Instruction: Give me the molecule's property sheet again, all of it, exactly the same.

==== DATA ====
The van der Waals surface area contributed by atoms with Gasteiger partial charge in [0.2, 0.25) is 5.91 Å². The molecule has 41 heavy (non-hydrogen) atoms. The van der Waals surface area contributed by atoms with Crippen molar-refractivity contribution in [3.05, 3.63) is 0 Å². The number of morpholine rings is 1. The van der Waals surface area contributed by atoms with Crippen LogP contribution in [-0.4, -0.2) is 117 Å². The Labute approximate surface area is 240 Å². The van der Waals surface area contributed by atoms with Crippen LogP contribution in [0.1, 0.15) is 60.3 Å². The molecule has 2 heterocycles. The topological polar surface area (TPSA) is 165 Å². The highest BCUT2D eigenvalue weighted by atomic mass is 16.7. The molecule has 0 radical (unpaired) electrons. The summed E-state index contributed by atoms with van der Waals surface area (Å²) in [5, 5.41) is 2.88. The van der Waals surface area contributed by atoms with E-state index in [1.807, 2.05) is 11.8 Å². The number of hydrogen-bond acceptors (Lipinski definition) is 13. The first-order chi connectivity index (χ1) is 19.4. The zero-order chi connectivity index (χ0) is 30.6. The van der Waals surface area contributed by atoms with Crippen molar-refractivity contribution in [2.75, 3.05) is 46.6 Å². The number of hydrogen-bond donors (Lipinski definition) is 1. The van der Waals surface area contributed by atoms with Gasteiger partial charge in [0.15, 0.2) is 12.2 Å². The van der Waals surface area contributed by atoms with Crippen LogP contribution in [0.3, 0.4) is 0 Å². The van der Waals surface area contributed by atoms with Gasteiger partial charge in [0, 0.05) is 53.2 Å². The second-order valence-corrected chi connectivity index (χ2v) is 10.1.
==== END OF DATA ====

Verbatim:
The van der Waals surface area contributed by atoms with Gasteiger partial charge in [0.2, 0.25) is 5.91 Å². The molecule has 41 heavy (non-hydrogen) atoms. The van der Waals surface area contributed by atoms with Crippen molar-refractivity contribution in [3.05, 3.63) is 0 Å². The number of morpholine rings is 1. The van der Waals surface area contributed by atoms with Crippen LogP contribution in [-0.4, -0.2) is 117 Å². The Labute approximate surface area is 240 Å². The van der Waals surface area contributed by atoms with Crippen LogP contribution in [0.1, 0.15) is 60.3 Å². The molecule has 2 heterocycles. The topological polar surface area (TPSA) is 165 Å². The highest BCUT2D eigenvalue weighted by atomic mass is 16.7. The molecule has 0 radical (unpaired) electrons. The summed E-state index contributed by atoms with van der Waals surface area (Å²) in [5, 5.41) is 2.88. The van der Waals surface area contributed by atoms with E-state index in [1.807, 2.05) is 11.8 Å². The number of hydrogen-bond acceptors (Lipinski definition) is 13. The first-order chi connectivity index (χ1) is 19.4. The zero-order chi connectivity index (χ0) is 30.6. The van der Waals surface area contributed by atoms with Crippen molar-refractivity contribution in [2.75, 3.05) is 46.6 Å². The number of hydrogen-bond donors (Lipinski definition) is 1. The van der Waals surface area contributed by atoms with Gasteiger partial charge in [0.15, 0.2) is 12.2 Å². The van der Waals surface area contributed by atoms with Crippen LogP contribution in [0.3, 0.4) is 0 Å². The van der Waals surface area contributed by atoms with Gasteiger partial charge in [0, 0.05) is 53.2 Å². The second-order valence-corrected chi connectivity index (χ2v) is 10.1.